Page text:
|Item type||Location||Collection||Call number||Copy||Status||Date due||Barcode||Item holds|
|High Demand||High demand||Non-fiction||TH HEA 2013 (Browse shelf)||1||Available||2018-0021|
Previous edition: 2007.
Includes bibliographical references and index.
Machine generated contents note: Louise Bourgeois: Intensity and Influence / Helaine Posner -- Nancy Spero: Radical History Painter / Helaine Posner -- Elizabeth Murray: Fractious Formalist / Nancy Princenthal -- Marina Abramovic: Between Life and Death / Sue Scott -- Judy Pfaff: Storming the White Cube / Nancy Princenthal -- Jenny Holzer: Language Lessons / Nancy Princenthal -- Cindy Sherman: The Polemics of Play / Eleanor Heartney -- Kiki Smith: A View from the Inside Out / Eleanor Heartney -- Ann Hamilton: The Poetics of Place / Helaine Posner -- Shirin Neshat: Living between Cultures / Eleanor Heartney -- Ellen Gallagher: Mapping the Unmentionable / Eleanor Heartney -- Dana Schutz: The Elephant in the Living Room / Sue Scott.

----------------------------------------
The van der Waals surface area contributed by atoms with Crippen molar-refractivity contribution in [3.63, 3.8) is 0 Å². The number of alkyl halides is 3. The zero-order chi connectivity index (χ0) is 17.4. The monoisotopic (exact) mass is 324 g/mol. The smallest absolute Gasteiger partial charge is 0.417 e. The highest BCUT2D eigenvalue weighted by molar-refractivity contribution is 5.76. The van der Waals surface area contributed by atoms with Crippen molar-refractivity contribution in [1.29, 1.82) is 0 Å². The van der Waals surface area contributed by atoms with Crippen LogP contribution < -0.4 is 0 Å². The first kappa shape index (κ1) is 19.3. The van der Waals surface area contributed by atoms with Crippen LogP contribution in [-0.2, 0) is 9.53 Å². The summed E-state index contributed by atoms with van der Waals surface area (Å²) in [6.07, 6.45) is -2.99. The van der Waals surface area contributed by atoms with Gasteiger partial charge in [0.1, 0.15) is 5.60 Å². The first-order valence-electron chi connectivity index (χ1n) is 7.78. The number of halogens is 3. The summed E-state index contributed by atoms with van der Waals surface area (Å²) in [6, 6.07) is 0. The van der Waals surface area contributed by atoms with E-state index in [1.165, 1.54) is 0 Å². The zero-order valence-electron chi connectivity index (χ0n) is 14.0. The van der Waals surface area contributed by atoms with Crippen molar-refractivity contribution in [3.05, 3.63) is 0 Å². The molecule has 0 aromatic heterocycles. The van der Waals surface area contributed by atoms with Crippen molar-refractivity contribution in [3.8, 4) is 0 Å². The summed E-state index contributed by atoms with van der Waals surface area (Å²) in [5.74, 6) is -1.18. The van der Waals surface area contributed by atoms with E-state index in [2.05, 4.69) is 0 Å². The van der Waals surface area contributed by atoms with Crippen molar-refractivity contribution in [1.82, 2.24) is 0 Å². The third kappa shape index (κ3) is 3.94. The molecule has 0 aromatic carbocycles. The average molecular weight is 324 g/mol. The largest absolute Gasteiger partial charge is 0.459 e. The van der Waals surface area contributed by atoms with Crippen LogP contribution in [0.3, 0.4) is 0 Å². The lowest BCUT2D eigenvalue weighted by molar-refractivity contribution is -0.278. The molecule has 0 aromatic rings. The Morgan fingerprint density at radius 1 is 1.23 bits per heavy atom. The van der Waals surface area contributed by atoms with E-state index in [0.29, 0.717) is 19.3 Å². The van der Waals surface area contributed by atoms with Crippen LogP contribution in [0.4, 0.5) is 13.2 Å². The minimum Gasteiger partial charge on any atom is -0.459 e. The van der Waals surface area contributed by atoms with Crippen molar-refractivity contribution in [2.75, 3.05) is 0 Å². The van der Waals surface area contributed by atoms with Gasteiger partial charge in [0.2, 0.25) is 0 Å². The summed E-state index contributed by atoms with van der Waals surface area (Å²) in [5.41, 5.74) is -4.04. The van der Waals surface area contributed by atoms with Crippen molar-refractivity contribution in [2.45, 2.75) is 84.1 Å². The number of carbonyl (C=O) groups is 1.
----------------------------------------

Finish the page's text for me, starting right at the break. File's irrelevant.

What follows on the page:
Why Have There Been No Great Women Artists? asked art historian Linda Nochlin in an intentionally provocative 1971 essay. Thirty-five years later, her insightful institutional critique serves as a benchmark against which the progress of women artists may be measured. In this book, four prominent critics and curators describe the strides made by women artists since the advent of the feminist movement and assess the changes that have occurred in their critical reception, commercial appeal, and institutional support. Following a comprehensive essay which looks back at the recent history of women artists, the authors examine in depth the careers of an international selection of artists - Marina Abramovic, Louise Bourgeois, Ellen Gallagher, Ann Hamilton, Jenny Holzer, Elizabeth Murray, Shirin Neshat, Judy Pfaff, Dana Schutz, Cindy Sherman, Kiki Smith, and Nancy Spero - and each artist's accomplishments and her influence on contemporaries and on younger men and women artists. A preface by Nochlin reconsiders her provocative question and an introduction with extensive statistical documentation of how women artists' situation has changed, frame this compelling and fascinating work.